Marital Dissolutions and Changes in Mental Health: Evidence from Rural Malawi
Demography, Population, and Ecology
Family, Life Course, and Society
Mental and Social Health
Social and Behavioral Sciences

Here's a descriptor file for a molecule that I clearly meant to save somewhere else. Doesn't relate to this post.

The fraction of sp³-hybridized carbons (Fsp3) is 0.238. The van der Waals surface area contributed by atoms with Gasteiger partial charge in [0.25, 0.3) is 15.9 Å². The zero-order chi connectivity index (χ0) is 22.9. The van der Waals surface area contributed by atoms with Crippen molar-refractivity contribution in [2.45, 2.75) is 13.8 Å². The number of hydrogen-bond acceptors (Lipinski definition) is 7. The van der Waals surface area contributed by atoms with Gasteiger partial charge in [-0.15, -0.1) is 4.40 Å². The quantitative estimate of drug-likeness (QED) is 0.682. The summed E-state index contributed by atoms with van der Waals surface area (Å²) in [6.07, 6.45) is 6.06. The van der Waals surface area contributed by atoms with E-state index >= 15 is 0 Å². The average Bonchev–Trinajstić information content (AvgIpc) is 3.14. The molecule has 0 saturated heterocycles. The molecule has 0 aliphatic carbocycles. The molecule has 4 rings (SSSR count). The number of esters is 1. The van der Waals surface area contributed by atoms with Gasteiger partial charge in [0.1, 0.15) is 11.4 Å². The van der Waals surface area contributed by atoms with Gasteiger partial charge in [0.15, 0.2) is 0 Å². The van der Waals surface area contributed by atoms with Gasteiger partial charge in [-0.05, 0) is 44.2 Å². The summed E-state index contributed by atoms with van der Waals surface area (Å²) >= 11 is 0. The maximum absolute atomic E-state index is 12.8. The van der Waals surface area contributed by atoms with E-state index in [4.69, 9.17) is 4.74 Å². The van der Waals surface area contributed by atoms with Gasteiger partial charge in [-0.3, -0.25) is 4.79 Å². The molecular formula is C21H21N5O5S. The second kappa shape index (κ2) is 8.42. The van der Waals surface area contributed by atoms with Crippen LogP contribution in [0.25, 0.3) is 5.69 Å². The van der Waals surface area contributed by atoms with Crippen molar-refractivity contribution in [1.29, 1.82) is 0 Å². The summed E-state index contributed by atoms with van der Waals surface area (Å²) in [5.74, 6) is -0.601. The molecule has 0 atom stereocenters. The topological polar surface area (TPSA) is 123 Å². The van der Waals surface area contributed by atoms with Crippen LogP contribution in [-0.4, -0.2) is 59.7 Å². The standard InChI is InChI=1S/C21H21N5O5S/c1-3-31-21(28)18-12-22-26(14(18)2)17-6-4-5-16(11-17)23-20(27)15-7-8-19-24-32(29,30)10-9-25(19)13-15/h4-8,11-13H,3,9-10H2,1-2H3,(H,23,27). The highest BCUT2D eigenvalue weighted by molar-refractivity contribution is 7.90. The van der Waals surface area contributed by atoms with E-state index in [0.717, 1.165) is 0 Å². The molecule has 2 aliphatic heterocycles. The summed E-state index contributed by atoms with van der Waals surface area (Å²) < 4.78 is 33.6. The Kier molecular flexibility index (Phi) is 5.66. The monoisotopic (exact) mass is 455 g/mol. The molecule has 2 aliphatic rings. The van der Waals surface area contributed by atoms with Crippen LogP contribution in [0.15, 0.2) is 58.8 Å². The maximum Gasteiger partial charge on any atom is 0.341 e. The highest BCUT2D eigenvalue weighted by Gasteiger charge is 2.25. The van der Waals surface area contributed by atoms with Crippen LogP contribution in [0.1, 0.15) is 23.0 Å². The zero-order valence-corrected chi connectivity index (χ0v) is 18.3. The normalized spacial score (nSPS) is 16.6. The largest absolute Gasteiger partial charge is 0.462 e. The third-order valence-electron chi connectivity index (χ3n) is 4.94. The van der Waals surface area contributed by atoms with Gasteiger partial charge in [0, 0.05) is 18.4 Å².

Family demographers conducting research in high-income countries have long examined the link between multiple dimensions of marital dissolutions—including discrete events and marital histories—and adverse health outcomes. Research on the relationship between marital dissolutions, marital histories, and health among older adults in sub-Saharan Africa is comparatively limited, and less empirically developed, despite marriage being a paramount cultural and life-course marker on the African continent. Using fixed-effects regressions and 2012 data from the Mature Adults Cohort of the Malawi Longitudinal Study of Families and Health (MLSFH-MAC) linked back to cohort information from 2008 and 2010 available through MLSFH, we test how changes in different dimensions of marital dissolutions are associated with changes in mental health among nearly 1200 respondents, in addition to the potential moderating effects of household savings and region of residence. For men, spending more of one’s life outside of marriage is associated with worse mental health, while more marital dissolutions are surprisingly linked to better mental health for women.